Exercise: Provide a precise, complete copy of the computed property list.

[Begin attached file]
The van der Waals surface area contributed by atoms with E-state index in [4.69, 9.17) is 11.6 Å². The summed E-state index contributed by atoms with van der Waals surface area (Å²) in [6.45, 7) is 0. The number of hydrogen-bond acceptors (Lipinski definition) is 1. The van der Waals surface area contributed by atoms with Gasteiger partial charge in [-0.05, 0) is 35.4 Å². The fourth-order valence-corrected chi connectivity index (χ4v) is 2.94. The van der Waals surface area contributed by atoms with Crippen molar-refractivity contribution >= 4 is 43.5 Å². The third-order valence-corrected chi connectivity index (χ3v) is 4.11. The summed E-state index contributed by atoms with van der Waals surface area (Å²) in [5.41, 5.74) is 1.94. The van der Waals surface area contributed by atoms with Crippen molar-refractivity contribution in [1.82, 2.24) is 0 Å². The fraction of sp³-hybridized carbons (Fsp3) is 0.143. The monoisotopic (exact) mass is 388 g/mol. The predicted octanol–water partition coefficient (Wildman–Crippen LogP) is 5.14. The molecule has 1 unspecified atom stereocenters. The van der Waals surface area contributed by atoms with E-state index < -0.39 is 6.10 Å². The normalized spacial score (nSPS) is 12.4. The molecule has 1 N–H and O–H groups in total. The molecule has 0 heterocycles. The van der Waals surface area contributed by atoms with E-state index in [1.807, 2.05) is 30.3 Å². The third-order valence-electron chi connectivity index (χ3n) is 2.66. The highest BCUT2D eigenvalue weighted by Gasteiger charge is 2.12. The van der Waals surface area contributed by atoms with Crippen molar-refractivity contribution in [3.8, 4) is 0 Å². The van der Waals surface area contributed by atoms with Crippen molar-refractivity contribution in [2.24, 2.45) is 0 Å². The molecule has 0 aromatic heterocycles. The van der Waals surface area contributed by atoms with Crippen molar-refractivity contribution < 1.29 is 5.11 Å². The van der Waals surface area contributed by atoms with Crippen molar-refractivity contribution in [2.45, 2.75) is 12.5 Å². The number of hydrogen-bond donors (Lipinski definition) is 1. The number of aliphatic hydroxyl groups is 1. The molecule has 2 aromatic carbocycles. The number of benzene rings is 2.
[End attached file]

The van der Waals surface area contributed by atoms with E-state index in [4.69, 9.17) is 11.6 Å². The summed E-state index contributed by atoms with van der Waals surface area (Å²) in [6.45, 7) is 0. The number of hydrogen-bond acceptors (Lipinski definition) is 1. The van der Waals surface area contributed by atoms with Gasteiger partial charge in [-0.05, 0) is 35.4 Å². The fourth-order valence-corrected chi connectivity index (χ4v) is 2.94. The van der Waals surface area contributed by atoms with Crippen molar-refractivity contribution >= 4 is 43.5 Å². The third-order valence-corrected chi connectivity index (χ3v) is 4.11. The summed E-state index contributed by atoms with van der Waals surface area (Å²) in [5.41, 5.74) is 1.94. The van der Waals surface area contributed by atoms with Crippen molar-refractivity contribution in [1.82, 2.24) is 0 Å². The fraction of sp³-hybridized carbons (Fsp3) is 0.143. The monoisotopic (exact) mass is 388 g/mol. The predicted octanol–water partition coefficient (Wildman–Crippen LogP) is 5.14. The molecule has 1 unspecified atom stereocenters. The van der Waals surface area contributed by atoms with E-state index < -0.39 is 6.10 Å². The normalized spacial score (nSPS) is 12.4. The molecule has 1 N–H and O–H groups in total. The molecule has 0 heterocycles. The van der Waals surface area contributed by atoms with E-state index in [1.807, 2.05) is 30.3 Å². The third-order valence-electron chi connectivity index (χ3n) is 2.66. The highest BCUT2D eigenvalue weighted by Gasteiger charge is 2.12. The van der Waals surface area contributed by atoms with Crippen molar-refractivity contribution in [3.8, 4) is 0 Å². The van der Waals surface area contributed by atoms with Crippen molar-refractivity contribution in [2.24, 2.45) is 0 Å². The molecule has 0 aromatic heterocycles. The van der Waals surface area contributed by atoms with Crippen molar-refractivity contribution < 1.29 is 5.11 Å². The van der Waals surface area contributed by atoms with Crippen molar-refractivity contribution in [2.45, 2.75) is 12.5 Å². The number of hydrogen-bond donors (Lipinski definition) is 1. The number of aliphatic hydroxyl groups is 1. The molecule has 2 aromatic carbocycles. The number of benzene rings is 2.